The Effect of Calcipotriene-Betamethasone Dipropionate Aerosol Foam versus Vehicle on Target Lesions in Moderate Severity Plaque Psoriasis: Focus on Elbows and Knees

April 2019 | Volume 18 | Issue 4 | Original Article | 358 | Copyright © April 2019

James Q. Del Rosso DO,a Leon H. Kircik MDb

aJDR Dermatology Research/Thomas Dermatology, Las Vegas, NV bIcahn School of Medicine at Mount Sinai, New York, NY; Indiana School of Medicine, Indianapolis, IN; Physicians Skin Care, PLLC, Louisville, KY; DermResearch, PLLC, Louisville, KY; Skin Sciences, PLLC, Louisville, KY

Calcipotriene 0.005%, a vitamin D analog, plus betamethasone dipropionate 0.064%, a high potency topical corticosteroid, are combined in an aerosol foam formulation proven to be effective and safe using once daily topical application for plaque psoriasis. In this investigator initiated open phase study, therapeutic response mirrored the clinical outcomes that were reported in pivotal studies. What is added to the body of medical literature on this topical combination formulation for plaque psoriasis is documentation of effective results with use on both elbows and knees as target sites. Skin tolerability was also highly favorable with this specific formulation.

J Drugs Dermatol. 2019;18(4):358-361.


Calcipotriene 0.005% (Calc), a vitamin D analog, plus betamethasone dipropionate 0.064% (BD), a high potency topical corticosteroid, are combined in an aerosol foam formulation (Calc/BD AF) that has been shown to be effective and safe for the topical treatment of plaque psoriasis (CPPso).1 Application once daily of Calc/BD AF for up to 4 weeks is approved by the United States Food and Drug Administration (US FDA) since 2006 for treatment of plaque psoriasis in patients ≥18 years of age.1 Efficacy, tolerability, and safety have been demonstrated with once daily application of Calc/BD AF for CPPso on the trunk, extremities, and scalp, with marked and rapid reduction in pruritus also observed.2-5 Importantly, Calc/BD AF has proven to provide superior efficacy outcomes in CPPso as compared to both the ointment and the gel vehicles.3,4,6,7 A retrospective evaluation from 24 dermatology centers in the US supports the efficacy of Calc/BD AF, including reduction of pruritus, in patients with CPPso, with elbows and knees the most common sites treated.8 However, the pivotal studies with Calc/BD AF did not include elbows and knees in the target lesion evaluations, resulting in a data gap related to these commonly affected anatomic sites.This article reports outcomes from an investigator-initiated study (IIS) using an open-phase design that evaluated the use of Calc/BD AF once daily in adults with CPPso of moderate severity. A major objective of this IIS was documentation of clinical response on the elbows and knees.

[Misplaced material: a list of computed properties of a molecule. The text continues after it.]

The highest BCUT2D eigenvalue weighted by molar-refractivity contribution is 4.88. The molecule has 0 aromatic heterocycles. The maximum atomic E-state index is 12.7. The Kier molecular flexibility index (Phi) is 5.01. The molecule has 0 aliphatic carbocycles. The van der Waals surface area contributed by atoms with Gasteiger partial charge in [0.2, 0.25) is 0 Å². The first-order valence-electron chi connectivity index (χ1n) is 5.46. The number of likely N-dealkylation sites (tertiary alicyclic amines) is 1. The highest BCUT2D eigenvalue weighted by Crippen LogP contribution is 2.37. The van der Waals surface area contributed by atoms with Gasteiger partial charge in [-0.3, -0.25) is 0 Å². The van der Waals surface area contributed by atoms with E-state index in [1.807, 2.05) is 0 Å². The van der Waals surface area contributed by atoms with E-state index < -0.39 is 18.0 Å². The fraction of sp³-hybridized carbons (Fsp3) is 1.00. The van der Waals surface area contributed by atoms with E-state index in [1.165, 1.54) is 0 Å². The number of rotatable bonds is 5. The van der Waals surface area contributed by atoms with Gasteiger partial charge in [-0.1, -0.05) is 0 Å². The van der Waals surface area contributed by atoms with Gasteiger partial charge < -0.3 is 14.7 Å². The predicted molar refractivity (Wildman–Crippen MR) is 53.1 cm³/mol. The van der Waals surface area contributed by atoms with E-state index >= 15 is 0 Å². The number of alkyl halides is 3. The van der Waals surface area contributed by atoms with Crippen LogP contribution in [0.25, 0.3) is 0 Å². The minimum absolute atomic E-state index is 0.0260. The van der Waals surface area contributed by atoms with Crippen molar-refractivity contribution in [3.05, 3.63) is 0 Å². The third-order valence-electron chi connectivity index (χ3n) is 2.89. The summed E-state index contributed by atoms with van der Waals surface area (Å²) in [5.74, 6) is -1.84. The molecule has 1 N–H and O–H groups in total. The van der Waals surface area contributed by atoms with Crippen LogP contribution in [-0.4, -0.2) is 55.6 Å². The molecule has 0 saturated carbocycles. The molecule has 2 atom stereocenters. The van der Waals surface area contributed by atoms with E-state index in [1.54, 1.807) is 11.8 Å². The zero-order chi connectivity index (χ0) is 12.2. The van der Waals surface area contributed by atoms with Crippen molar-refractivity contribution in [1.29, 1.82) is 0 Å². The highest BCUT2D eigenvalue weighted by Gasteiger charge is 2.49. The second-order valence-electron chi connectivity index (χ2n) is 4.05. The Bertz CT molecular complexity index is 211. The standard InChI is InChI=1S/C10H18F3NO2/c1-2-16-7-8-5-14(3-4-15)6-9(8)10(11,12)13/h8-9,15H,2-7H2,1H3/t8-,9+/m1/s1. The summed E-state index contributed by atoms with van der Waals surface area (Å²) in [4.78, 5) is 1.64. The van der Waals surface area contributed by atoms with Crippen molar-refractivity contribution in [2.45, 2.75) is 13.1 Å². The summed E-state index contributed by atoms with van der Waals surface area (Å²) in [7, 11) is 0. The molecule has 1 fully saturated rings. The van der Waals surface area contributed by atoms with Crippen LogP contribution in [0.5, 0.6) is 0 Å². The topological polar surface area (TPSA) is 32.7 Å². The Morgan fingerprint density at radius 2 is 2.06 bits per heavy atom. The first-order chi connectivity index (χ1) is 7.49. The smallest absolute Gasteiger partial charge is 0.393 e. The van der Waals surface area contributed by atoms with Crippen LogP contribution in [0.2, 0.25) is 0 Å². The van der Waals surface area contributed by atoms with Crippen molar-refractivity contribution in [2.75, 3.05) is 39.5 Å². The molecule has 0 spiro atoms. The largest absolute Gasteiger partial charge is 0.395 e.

This IIS was a two-center, open-label, 4-week pilot study of male or female adult subjects ≥18 years of age with CPPso affecting 3% to 20% body surface area (BSA). Enrolled subjects were evaluated for clinical response, tolerability, and safety at baseline, week 2, and week 4. Enrolled subjects were required to be affected by CPPso, with a baseline Physician Global Assessment (PGA) rating of moderate severity (PGA=3), and bilaterally symmetric target lesion plaques measuring 2 cm to 4 cm in diameter involving the elbows and/or knees. The PGA rating scale used in the IIS is depicted in Table 1.Target lesions were identified by the investigator on either elbows or knees using the Target Lesion Severity Score (TLSS) cumulative rating system (Table 2); TLSS scores were documented at baseline and all subsequent visits. At baseline, the minimum cumulative TLSS required for enrollment was 6, with at least an individual severity score of 2 for each parameter that was independently evaluated (erythema, scaling, induration [plaque thickness]). Target lesions were photographed at each visit at one site (JDR).Conventional inclusion and exclusion criteria were followed as defined in the study protocol. Washout periods included 2 weeks for topical anti-psoriatic agents, 4 weeks for non-biologic systemic therapies, 3 months for biologic therapies, and 2 weeks for phototherapy. Pregnancy, breast-feeding, and lack of reliable contraception in women of child-bearing potential